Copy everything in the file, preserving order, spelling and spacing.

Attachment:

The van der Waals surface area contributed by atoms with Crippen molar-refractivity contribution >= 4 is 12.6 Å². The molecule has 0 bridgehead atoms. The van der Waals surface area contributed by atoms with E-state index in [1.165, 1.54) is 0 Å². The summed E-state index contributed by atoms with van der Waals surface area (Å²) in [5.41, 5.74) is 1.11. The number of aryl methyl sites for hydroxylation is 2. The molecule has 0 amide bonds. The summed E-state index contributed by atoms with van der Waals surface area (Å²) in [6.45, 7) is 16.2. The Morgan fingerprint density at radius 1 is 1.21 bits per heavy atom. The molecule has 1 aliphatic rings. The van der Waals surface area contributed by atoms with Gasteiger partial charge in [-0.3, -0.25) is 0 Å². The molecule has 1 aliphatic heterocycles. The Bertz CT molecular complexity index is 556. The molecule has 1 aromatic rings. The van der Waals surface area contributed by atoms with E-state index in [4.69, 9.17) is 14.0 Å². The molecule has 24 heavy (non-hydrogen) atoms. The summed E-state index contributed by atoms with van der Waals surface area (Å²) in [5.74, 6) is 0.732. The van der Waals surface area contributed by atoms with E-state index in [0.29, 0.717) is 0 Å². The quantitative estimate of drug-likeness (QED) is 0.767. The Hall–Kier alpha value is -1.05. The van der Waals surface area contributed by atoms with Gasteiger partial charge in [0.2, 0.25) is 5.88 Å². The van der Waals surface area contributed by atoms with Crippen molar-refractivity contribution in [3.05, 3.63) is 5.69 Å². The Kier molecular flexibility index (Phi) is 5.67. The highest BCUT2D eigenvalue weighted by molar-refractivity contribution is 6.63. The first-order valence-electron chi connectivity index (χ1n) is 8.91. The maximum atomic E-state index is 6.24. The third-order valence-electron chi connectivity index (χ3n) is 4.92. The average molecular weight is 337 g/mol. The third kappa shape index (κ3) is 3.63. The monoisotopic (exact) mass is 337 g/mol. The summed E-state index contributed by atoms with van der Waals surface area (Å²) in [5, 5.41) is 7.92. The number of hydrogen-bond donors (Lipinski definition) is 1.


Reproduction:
The van der Waals surface area contributed by atoms with Crippen molar-refractivity contribution >= 4 is 12.6 Å². The molecule has 0 bridgehead atoms. The van der Waals surface area contributed by atoms with E-state index in [1.165, 1.54) is 0 Å². The summed E-state index contributed by atoms with van der Waals surface area (Å²) in [5.41, 5.74) is 1.11. The number of aryl methyl sites for hydroxylation is 2. The molecule has 0 amide bonds. The summed E-state index contributed by atoms with van der Waals surface area (Å²) in [6.45, 7) is 16.2. The Morgan fingerprint density at radius 1 is 1.21 bits per heavy atom. The molecule has 1 aliphatic rings. The van der Waals surface area contributed by atoms with Gasteiger partial charge in [-0.3, -0.25) is 0 Å². The molecule has 1 aliphatic heterocycles. The Bertz CT molecular complexity index is 556. The molecule has 1 aromatic rings. The van der Waals surface area contributed by atoms with E-state index in [4.69, 9.17) is 14.0 Å². The molecule has 24 heavy (non-hydrogen) atoms. The summed E-state index contributed by atoms with van der Waals surface area (Å²) in [5.74, 6) is 0.732. The van der Waals surface area contributed by atoms with E-state index in [0.29, 0.717) is 0 Å². The quantitative estimate of drug-likeness (QED) is 0.767. The Hall–Kier alpha value is -1.05. The van der Waals surface area contributed by atoms with Gasteiger partial charge in [0.2, 0.25) is 5.88 Å². The van der Waals surface area contributed by atoms with Crippen molar-refractivity contribution in [3.05, 3.63) is 5.69 Å². The Kier molecular flexibility index (Phi) is 5.67. The highest BCUT2D eigenvalue weighted by molar-refractivity contribution is 6.63. The first-order valence-electron chi connectivity index (χ1n) is 8.91. The maximum atomic E-state index is 6.24. The third-order valence-electron chi connectivity index (χ3n) is 4.92. The average molecular weight is 337 g/mol. The third kappa shape index (κ3) is 3.63. The monoisotopic (exact) mass is 337 g/mol. The summed E-state index contributed by atoms with van der Waals surface area (Å²) in [5, 5.41) is 7.92. The number of hydrogen-bond donors (Lipinski definition) is 1.